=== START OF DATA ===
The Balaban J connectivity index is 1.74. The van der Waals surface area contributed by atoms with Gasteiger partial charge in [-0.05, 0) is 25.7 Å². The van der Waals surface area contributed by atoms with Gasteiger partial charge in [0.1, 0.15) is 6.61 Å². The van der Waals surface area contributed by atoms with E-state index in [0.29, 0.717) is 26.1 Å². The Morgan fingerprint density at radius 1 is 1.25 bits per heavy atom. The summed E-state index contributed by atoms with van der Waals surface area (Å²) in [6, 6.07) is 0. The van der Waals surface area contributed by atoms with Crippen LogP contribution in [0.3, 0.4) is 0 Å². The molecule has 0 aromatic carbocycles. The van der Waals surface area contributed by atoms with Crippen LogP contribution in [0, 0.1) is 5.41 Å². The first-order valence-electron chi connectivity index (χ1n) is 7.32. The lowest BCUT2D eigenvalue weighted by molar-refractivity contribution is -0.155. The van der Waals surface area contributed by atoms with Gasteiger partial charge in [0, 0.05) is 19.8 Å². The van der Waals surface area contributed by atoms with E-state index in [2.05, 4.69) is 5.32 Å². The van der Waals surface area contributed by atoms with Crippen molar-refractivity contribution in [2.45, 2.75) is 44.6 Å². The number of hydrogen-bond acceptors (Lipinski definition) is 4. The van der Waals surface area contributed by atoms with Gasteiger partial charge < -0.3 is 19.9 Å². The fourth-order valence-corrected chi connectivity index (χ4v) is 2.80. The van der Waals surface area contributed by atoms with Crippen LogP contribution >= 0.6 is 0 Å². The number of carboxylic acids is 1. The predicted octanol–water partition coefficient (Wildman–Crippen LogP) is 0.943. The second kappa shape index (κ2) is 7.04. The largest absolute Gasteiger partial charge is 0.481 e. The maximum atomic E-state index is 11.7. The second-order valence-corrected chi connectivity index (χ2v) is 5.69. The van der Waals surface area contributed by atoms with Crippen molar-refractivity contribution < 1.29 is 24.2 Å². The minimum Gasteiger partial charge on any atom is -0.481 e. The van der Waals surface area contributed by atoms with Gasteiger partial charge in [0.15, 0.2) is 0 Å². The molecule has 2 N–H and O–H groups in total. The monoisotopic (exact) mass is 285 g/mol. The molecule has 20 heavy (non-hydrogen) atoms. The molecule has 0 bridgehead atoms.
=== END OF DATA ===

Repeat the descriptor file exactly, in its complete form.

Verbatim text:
The Balaban J connectivity index is 1.74. The van der Waals surface area contributed by atoms with Gasteiger partial charge in [-0.05, 0) is 25.7 Å². The van der Waals surface area contributed by atoms with Gasteiger partial charge in [0.1, 0.15) is 6.61 Å². The van der Waals surface area contributed by atoms with E-state index in [0.29, 0.717) is 26.1 Å². The Morgan fingerprint density at radius 1 is 1.25 bits per heavy atom. The summed E-state index contributed by atoms with van der Waals surface area (Å²) in [6, 6.07) is 0. The van der Waals surface area contributed by atoms with Crippen LogP contribution in [0.3, 0.4) is 0 Å². The molecule has 0 aromatic carbocycles. The van der Waals surface area contributed by atoms with Crippen LogP contribution in [0, 0.1) is 5.41 Å². The first-order valence-electron chi connectivity index (χ1n) is 7.32. The lowest BCUT2D eigenvalue weighted by molar-refractivity contribution is -0.155. The van der Waals surface area contributed by atoms with Gasteiger partial charge in [0, 0.05) is 19.8 Å². The van der Waals surface area contributed by atoms with E-state index in [2.05, 4.69) is 5.32 Å². The van der Waals surface area contributed by atoms with Crippen molar-refractivity contribution in [2.45, 2.75) is 44.6 Å². The number of hydrogen-bond acceptors (Lipinski definition) is 4. The van der Waals surface area contributed by atoms with Gasteiger partial charge < -0.3 is 19.9 Å². The fourth-order valence-corrected chi connectivity index (χ4v) is 2.80. The van der Waals surface area contributed by atoms with Crippen LogP contribution >= 0.6 is 0 Å². The number of carboxylic acids is 1. The predicted octanol–water partition coefficient (Wildman–Crippen LogP) is 0.943. The second kappa shape index (κ2) is 7.04. The largest absolute Gasteiger partial charge is 0.481 e. The maximum atomic E-state index is 11.7. The second-order valence-corrected chi connectivity index (χ2v) is 5.69. The van der Waals surface area contributed by atoms with Crippen molar-refractivity contribution < 1.29 is 24.2 Å². The minimum Gasteiger partial charge on any atom is -0.481 e. The van der Waals surface area contributed by atoms with Gasteiger partial charge in [0.15, 0.2) is 0 Å². The molecule has 2 N–H and O–H groups in total. The monoisotopic (exact) mass is 285 g/mol. The molecule has 20 heavy (non-hydrogen) atoms. The molecule has 0 bridgehead atoms.